Poverty, not Islam, is the enemy, Niger peacemaker says
Life of prayer and love of Jesus Christ works better than confrontation
Eleven international peacemakers from around the world visited congregations, presbyteries and colleges of the Presbyterian Church (U.S.A.) from Sept. 27-Oct. 21. They shared their stories about church-based ministries in their countries that seek peace justice and pursue peace in the name of Jesus Christ. This year’s international peacemakers come from Bolivia, Colombia, Iran, Iraq, Israel/Palestine, Jamaica, Madagascar, Niger, Northern Ireland, South Sudan and Syria. The International Peacemaker program is sponsored by the Presbyterian Peacemaking Program. The Rev. Sani Nomaou as served since 2010 as president of the Evangelical Church in the Republic of Niger (ECRN). With a membership of about 8,000, the ECRN is the largest Christian denomination in a country that is 98 percent Muslim. As a prominent Christian leader, Nomaou is often a key voice the national dialogue between Christians and Muslims in Niger. During his international peacemaker itineration, Nomaou ― accompanied by the Rev. Josh Heikkila, the PC(USA)’s regional liaison for West Aftrica ― visited the presbyteries of the James, Twin Cities Area and Albany, as well as Westminster Presbyterian Church in Minneapolis.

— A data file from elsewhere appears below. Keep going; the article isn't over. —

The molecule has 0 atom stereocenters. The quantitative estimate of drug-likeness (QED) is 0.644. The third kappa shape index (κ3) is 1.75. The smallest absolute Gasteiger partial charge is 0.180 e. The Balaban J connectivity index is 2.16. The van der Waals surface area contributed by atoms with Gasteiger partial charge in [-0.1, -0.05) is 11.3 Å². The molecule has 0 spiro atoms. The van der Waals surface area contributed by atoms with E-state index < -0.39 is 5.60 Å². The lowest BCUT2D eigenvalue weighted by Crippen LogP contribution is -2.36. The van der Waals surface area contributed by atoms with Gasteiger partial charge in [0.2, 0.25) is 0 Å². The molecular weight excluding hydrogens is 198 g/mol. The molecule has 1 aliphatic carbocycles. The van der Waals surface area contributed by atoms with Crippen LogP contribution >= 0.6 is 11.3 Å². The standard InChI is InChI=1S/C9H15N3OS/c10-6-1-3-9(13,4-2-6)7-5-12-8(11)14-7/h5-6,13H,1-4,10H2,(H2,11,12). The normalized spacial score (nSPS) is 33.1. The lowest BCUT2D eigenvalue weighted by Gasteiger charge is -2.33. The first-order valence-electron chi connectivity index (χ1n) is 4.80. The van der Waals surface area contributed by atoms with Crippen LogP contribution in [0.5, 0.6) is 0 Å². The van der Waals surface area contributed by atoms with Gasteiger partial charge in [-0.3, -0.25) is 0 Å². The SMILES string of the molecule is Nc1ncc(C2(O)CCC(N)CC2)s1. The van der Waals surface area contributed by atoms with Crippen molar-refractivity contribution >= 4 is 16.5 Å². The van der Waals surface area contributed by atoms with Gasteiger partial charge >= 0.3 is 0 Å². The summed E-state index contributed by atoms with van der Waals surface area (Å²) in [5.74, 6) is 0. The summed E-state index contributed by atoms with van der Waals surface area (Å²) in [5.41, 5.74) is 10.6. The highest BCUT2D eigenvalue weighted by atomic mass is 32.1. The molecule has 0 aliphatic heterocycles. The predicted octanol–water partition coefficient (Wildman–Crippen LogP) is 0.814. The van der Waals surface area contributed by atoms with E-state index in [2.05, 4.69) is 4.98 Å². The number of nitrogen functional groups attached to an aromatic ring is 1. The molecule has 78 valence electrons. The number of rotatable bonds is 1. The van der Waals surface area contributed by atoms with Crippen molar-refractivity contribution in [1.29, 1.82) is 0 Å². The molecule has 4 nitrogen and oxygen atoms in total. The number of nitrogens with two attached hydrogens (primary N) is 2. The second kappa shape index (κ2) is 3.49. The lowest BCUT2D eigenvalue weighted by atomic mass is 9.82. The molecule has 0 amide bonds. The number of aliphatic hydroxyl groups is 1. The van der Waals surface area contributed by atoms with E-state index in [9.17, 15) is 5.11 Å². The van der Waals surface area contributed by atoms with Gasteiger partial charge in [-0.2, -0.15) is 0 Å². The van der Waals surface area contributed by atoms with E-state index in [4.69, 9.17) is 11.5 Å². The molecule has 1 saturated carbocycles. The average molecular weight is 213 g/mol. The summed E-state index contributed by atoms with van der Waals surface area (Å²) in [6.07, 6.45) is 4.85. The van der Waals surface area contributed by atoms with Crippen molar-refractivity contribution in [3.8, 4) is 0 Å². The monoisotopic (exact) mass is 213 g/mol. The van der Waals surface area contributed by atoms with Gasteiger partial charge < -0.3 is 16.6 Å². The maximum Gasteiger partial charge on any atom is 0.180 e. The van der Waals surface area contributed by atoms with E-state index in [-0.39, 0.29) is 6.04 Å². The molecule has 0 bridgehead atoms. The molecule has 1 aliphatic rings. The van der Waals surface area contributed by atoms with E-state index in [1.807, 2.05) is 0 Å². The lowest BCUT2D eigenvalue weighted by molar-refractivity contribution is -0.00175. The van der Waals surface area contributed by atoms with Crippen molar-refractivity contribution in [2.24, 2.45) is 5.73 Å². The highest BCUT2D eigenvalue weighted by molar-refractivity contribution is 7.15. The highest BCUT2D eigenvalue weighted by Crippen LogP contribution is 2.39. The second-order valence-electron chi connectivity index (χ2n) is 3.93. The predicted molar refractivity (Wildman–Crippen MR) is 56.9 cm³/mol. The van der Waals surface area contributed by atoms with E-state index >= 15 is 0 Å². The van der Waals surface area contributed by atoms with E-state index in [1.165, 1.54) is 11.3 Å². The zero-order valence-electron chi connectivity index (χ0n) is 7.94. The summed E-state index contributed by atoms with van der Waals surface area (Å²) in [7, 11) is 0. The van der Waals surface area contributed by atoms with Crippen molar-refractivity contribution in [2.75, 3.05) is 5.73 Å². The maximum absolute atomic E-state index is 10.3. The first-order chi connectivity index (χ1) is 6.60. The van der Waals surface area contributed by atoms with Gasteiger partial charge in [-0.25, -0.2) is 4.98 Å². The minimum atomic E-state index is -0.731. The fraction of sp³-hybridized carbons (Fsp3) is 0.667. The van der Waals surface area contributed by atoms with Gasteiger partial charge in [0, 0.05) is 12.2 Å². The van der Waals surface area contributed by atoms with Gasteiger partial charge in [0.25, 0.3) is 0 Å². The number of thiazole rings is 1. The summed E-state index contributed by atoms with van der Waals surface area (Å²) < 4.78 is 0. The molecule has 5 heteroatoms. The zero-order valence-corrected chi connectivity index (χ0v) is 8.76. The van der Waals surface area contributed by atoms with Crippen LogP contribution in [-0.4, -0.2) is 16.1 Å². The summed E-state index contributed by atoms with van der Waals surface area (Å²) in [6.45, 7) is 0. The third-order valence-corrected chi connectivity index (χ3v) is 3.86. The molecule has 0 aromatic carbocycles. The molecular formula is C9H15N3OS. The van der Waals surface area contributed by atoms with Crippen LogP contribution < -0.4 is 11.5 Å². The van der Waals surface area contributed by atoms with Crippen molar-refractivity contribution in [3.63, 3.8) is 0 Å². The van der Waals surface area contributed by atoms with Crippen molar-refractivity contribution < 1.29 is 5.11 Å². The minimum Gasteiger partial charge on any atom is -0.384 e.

What is the situation in your country that you addressed?
In the Gospel of John chapter 14 Jesus Christ gives us his peace. The peace of God doesn’t depend on the people or their popularity or on our enemy. Sometimes we look on Muslims as our enemy, but they are not the enemy. Poverty and its causes are the enemy.
How are the faith communities addressing this situation?
Most people in Niger live on about $1 a day. We try to address this situation through schools, clinics and development programs like deep-water wells. The illiteracy rate in Niger is 70 percent and 47 percent of the people don’t have access to clean water. We share the gospel through our schools ― students learn to read by using the Bible. We train pastors for our churches and we educate our children. With our Muslim sisters and brothers, the challenge is not confrontation. The challenge is to invite them into Christian community through a life of prayer and love.
What lessons from your situation are you trying to communicate to U.S. Presbyterians?
We need to understand Muslims and what they believe and what we believe as Christians. That’s the only way to understanding.
What is the primary message you want to communicate to U.S. Presbyterians? We need to be together to help our society.